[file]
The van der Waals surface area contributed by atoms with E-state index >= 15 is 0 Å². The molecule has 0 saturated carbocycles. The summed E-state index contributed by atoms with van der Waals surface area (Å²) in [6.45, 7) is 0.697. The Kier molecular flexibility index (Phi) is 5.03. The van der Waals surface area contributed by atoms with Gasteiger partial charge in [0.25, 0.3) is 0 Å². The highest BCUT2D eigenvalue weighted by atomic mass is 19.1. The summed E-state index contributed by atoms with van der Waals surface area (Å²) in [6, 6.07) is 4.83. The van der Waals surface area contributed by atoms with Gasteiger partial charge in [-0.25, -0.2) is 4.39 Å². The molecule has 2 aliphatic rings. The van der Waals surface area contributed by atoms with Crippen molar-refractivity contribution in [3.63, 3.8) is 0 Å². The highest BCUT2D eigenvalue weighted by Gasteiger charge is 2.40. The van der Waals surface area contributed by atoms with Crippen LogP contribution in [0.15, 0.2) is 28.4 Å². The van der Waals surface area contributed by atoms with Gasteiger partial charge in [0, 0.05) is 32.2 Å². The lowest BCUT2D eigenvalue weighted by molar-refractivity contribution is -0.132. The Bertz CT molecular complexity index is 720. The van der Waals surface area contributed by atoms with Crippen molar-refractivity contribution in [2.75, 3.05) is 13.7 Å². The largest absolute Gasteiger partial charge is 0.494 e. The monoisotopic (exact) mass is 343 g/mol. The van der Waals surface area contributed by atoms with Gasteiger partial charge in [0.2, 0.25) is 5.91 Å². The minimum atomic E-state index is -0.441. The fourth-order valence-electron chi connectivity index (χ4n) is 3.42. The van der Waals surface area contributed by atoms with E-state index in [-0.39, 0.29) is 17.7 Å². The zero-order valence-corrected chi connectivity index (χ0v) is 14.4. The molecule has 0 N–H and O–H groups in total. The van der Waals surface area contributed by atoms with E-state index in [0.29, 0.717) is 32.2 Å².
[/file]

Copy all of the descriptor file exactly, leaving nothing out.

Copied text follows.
The van der Waals surface area contributed by atoms with E-state index >= 15 is 0 Å². The molecule has 0 saturated carbocycles. The summed E-state index contributed by atoms with van der Waals surface area (Å²) in [6.45, 7) is 0.697. The Kier molecular flexibility index (Phi) is 5.03. The van der Waals surface area contributed by atoms with Gasteiger partial charge in [0.25, 0.3) is 0 Å². The highest BCUT2D eigenvalue weighted by atomic mass is 19.1. The summed E-state index contributed by atoms with van der Waals surface area (Å²) in [6, 6.07) is 4.83. The van der Waals surface area contributed by atoms with Gasteiger partial charge in [-0.25, -0.2) is 4.39 Å². The molecule has 2 aliphatic rings. The van der Waals surface area contributed by atoms with Crippen molar-refractivity contribution in [3.63, 3.8) is 0 Å². The highest BCUT2D eigenvalue weighted by Gasteiger charge is 2.40. The van der Waals surface area contributed by atoms with Crippen LogP contribution in [0.15, 0.2) is 28.4 Å². The van der Waals surface area contributed by atoms with Gasteiger partial charge in [0, 0.05) is 32.2 Å². The lowest BCUT2D eigenvalue weighted by molar-refractivity contribution is -0.132. The Bertz CT molecular complexity index is 720. The van der Waals surface area contributed by atoms with Crippen molar-refractivity contribution in [2.75, 3.05) is 13.7 Å². The largest absolute Gasteiger partial charge is 0.494 e. The monoisotopic (exact) mass is 343 g/mol. The van der Waals surface area contributed by atoms with Gasteiger partial charge in [0.2, 0.25) is 5.91 Å². The minimum atomic E-state index is -0.441. The fourth-order valence-electron chi connectivity index (χ4n) is 3.42. The van der Waals surface area contributed by atoms with E-state index in [-0.39, 0.29) is 17.7 Å². The zero-order valence-corrected chi connectivity index (χ0v) is 14.4. The molecule has 0 N–H and O–H groups in total. The van der Waals surface area contributed by atoms with E-state index in [0.29, 0.717) is 32.2 Å².